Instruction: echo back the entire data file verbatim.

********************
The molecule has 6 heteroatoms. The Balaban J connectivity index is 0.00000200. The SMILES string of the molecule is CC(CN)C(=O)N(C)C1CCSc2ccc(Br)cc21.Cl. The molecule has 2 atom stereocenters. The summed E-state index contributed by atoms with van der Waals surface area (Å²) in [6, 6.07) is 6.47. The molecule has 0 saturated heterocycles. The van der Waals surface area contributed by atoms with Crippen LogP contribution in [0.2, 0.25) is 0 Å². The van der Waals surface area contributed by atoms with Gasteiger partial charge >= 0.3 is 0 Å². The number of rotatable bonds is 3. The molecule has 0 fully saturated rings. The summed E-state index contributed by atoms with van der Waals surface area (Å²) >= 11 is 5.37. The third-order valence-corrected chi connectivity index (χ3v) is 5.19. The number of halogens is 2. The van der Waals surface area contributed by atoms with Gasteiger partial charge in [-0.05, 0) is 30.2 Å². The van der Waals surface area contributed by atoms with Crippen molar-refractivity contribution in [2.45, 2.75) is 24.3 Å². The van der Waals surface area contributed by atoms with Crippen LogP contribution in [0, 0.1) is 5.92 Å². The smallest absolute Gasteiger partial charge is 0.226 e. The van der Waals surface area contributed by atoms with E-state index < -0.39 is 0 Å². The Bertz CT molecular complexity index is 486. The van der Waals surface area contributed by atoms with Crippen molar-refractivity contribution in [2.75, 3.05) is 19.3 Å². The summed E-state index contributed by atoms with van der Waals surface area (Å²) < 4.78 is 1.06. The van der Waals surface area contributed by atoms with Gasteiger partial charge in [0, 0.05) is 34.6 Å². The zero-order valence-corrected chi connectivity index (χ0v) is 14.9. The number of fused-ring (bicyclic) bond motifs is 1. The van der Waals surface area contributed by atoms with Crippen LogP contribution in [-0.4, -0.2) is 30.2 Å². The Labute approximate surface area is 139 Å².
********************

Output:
The molecule has 6 heteroatoms. The Balaban J connectivity index is 0.00000200. The SMILES string of the molecule is CC(CN)C(=O)N(C)C1CCSc2ccc(Br)cc21.Cl. The molecule has 2 atom stereocenters. The summed E-state index contributed by atoms with van der Waals surface area (Å²) in [6, 6.07) is 6.47. The molecule has 0 saturated heterocycles. The van der Waals surface area contributed by atoms with Crippen LogP contribution in [0.2, 0.25) is 0 Å². The van der Waals surface area contributed by atoms with Gasteiger partial charge >= 0.3 is 0 Å². The number of rotatable bonds is 3. The molecule has 0 fully saturated rings. The summed E-state index contributed by atoms with van der Waals surface area (Å²) >= 11 is 5.37. The third-order valence-corrected chi connectivity index (χ3v) is 5.19. The number of halogens is 2. The van der Waals surface area contributed by atoms with Gasteiger partial charge in [-0.05, 0) is 30.2 Å². The van der Waals surface area contributed by atoms with Crippen molar-refractivity contribution in [2.45, 2.75) is 24.3 Å². The van der Waals surface area contributed by atoms with Crippen LogP contribution in [0, 0.1) is 5.92 Å². The smallest absolute Gasteiger partial charge is 0.226 e. The van der Waals surface area contributed by atoms with E-state index < -0.39 is 0 Å². The Bertz CT molecular complexity index is 486. The van der Waals surface area contributed by atoms with Crippen molar-refractivity contribution in [2.75, 3.05) is 19.3 Å². The summed E-state index contributed by atoms with van der Waals surface area (Å²) < 4.78 is 1.06. The van der Waals surface area contributed by atoms with Gasteiger partial charge in [0, 0.05) is 34.6 Å². The zero-order valence-corrected chi connectivity index (χ0v) is 14.9. The number of fused-ring (bicyclic) bond motifs is 1. The van der Waals surface area contributed by atoms with Crippen LogP contribution in [-0.4, -0.2) is 30.2 Å². The Labute approximate surface area is 139 Å².